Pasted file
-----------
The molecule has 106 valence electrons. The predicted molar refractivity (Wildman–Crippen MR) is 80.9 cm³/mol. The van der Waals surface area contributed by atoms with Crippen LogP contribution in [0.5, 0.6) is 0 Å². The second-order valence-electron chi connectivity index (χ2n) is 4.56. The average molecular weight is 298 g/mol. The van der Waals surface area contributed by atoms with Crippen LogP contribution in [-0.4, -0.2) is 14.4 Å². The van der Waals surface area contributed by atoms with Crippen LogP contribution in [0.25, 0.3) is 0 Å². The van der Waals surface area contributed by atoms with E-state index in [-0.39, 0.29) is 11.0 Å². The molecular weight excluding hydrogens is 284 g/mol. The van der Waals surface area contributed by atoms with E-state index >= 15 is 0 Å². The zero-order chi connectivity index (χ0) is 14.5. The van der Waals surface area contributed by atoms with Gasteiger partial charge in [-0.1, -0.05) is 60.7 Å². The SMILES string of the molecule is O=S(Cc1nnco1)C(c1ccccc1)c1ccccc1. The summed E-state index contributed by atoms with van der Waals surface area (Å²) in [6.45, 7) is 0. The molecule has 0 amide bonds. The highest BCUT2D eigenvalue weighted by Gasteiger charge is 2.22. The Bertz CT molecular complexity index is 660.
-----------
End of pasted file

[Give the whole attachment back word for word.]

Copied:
The molecule has 106 valence electrons. The predicted molar refractivity (Wildman–Crippen MR) is 80.9 cm³/mol. The van der Waals surface area contributed by atoms with Crippen LogP contribution in [0.5, 0.6) is 0 Å². The second-order valence-electron chi connectivity index (χ2n) is 4.56. The average molecular weight is 298 g/mol. The van der Waals surface area contributed by atoms with Crippen LogP contribution in [-0.4, -0.2) is 14.4 Å². The van der Waals surface area contributed by atoms with Crippen LogP contribution in [0.25, 0.3) is 0 Å². The van der Waals surface area contributed by atoms with E-state index in [-0.39, 0.29) is 11.0 Å². The molecular weight excluding hydrogens is 284 g/mol. The van der Waals surface area contributed by atoms with E-state index >= 15 is 0 Å². The zero-order chi connectivity index (χ0) is 14.5. The van der Waals surface area contributed by atoms with Gasteiger partial charge in [-0.1, -0.05) is 60.7 Å². The SMILES string of the molecule is O=S(Cc1nnco1)C(c1ccccc1)c1ccccc1. The summed E-state index contributed by atoms with van der Waals surface area (Å²) in [6.45, 7) is 0. The molecule has 0 amide bonds. The highest BCUT2D eigenvalue weighted by Gasteiger charge is 2.22. The Bertz CT molecular complexity index is 660.